A white knight is a company or an individual that acquires a target company that is close to being taken over by a black knight. A white knight takeover is the preferred option to a hostile takeover by the black knight, as white knights make a friendly acquisition by generally preserving the current management team, offering better acquisition terms, and maintaining the core business operations.
A hostile takeover happens when a company attempts a takeover of another company without the approval of the target’s board of directors. A hostile takeover is usually done through:
The acquirer persuading existing shareholders to vote out the board of directors and replace them with a new board that is more receptive to the takeover.
White Knight in a Hostile Takeover Situation
A black knight is associated with an acquirer company that is attempting a hostile takeover of a target company. The relationship between the white knight, target company, and black knight is as follows:
Company A approaches Company B (target company) with a bid offer to purchase the company.
Company B (target company) rejects the bid offer.
After its offer is rejected, Company A attempts a hostile takeover of Company B. It is now cast in the role of a black knight.
Company C sees that Company B (target company) is undergoing a hostile takeover attempt by Company A.
Company C offers to buy Company B by offering better takeover terms and a promise to retain the current management team and preserve the company’s core business. It is now acting as a white knight.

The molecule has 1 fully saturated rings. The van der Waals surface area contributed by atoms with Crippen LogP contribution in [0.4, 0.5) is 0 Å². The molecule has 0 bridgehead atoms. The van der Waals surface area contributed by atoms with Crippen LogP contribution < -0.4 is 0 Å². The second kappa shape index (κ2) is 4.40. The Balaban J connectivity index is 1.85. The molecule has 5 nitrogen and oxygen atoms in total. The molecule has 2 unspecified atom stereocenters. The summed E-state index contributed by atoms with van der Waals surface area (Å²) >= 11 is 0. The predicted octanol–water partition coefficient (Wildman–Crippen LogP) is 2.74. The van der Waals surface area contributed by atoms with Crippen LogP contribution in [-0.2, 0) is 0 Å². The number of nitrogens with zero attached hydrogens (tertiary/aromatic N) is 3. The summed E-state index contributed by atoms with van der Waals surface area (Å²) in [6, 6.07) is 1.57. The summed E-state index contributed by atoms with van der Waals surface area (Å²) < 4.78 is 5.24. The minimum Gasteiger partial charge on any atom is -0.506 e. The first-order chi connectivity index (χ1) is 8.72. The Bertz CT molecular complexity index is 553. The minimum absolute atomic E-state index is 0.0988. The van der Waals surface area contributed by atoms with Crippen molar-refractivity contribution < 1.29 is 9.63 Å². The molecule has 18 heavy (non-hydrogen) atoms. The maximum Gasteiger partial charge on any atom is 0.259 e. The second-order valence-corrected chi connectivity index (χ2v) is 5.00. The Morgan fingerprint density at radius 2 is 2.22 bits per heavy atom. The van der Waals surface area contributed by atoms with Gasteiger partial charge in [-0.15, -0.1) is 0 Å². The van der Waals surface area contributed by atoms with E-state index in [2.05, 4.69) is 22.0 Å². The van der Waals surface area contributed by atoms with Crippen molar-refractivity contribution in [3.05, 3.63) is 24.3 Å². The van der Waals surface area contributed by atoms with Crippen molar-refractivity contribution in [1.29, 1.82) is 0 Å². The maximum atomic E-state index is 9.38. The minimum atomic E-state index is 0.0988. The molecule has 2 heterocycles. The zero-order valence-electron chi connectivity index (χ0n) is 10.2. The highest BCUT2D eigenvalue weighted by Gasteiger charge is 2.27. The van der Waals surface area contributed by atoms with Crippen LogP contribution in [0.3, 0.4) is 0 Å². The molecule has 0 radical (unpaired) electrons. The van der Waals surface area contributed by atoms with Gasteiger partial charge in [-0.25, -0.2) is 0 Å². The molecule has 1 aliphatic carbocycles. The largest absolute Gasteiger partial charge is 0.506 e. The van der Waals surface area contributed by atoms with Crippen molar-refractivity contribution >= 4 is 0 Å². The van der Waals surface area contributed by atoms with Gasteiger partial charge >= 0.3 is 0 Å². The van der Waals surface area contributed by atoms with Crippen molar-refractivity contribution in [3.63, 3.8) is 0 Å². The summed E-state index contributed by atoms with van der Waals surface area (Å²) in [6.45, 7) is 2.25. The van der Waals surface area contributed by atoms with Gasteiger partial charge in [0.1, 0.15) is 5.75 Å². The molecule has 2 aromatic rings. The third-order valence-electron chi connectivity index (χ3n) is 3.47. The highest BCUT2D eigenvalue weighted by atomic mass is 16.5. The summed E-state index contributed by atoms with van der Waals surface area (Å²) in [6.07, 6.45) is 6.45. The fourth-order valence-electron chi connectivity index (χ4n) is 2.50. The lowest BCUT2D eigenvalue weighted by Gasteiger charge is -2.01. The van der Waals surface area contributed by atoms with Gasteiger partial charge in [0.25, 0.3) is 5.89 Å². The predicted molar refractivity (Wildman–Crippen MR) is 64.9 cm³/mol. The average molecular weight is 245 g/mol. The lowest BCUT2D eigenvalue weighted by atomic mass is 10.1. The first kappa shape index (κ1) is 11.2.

A white knight takeover is the preferred option over a hostile takeover by a black knight.
White Knight and White Squire
A white squire is similar to a white knight. Both terms refer to an investor or company that is helping a company reject a hostile takeover.
The only difference is that a white squire, rather than acquiring the target company, purchases just enough shares of the target company to stop a hostile takeover. A white squire does not intend to take over the company and typically sells their shares after the black knight abandons its takeover attempt.
Example of White Squire
In May of 2016, Gannett Co. made a takeover bid for Tribune Publishing Co. The takeover bid was $12.25 per share in cash, worth about $820 million. The management team of Tribune declined the bid, deciding that the price understated the true value of the company and was not in the best interest of its shareholders.
Despite the rejection of their takeover bid, Gannett said it was committed to pursuing the deal and attempted a proxy fight. Gannett urged shareholders of Tribune to withhold their votes during Tribune’s annual meeting to send a message to the board of Tribune to seriously consider its offer.
In May of 2016, billionaire Patrick Soon-Shiong invested $70.5 million in Tribune. By doing so, he became the company’s second-largest shareholder. The billionaire was deemed a white squire for purchasing a large number of shares to help fend off Gannett Co’s takeover attempt.
Thank you for reading CFI’s explanation of a White Knight. To learn more about mergers and acquisitions, see the following CFI resources:
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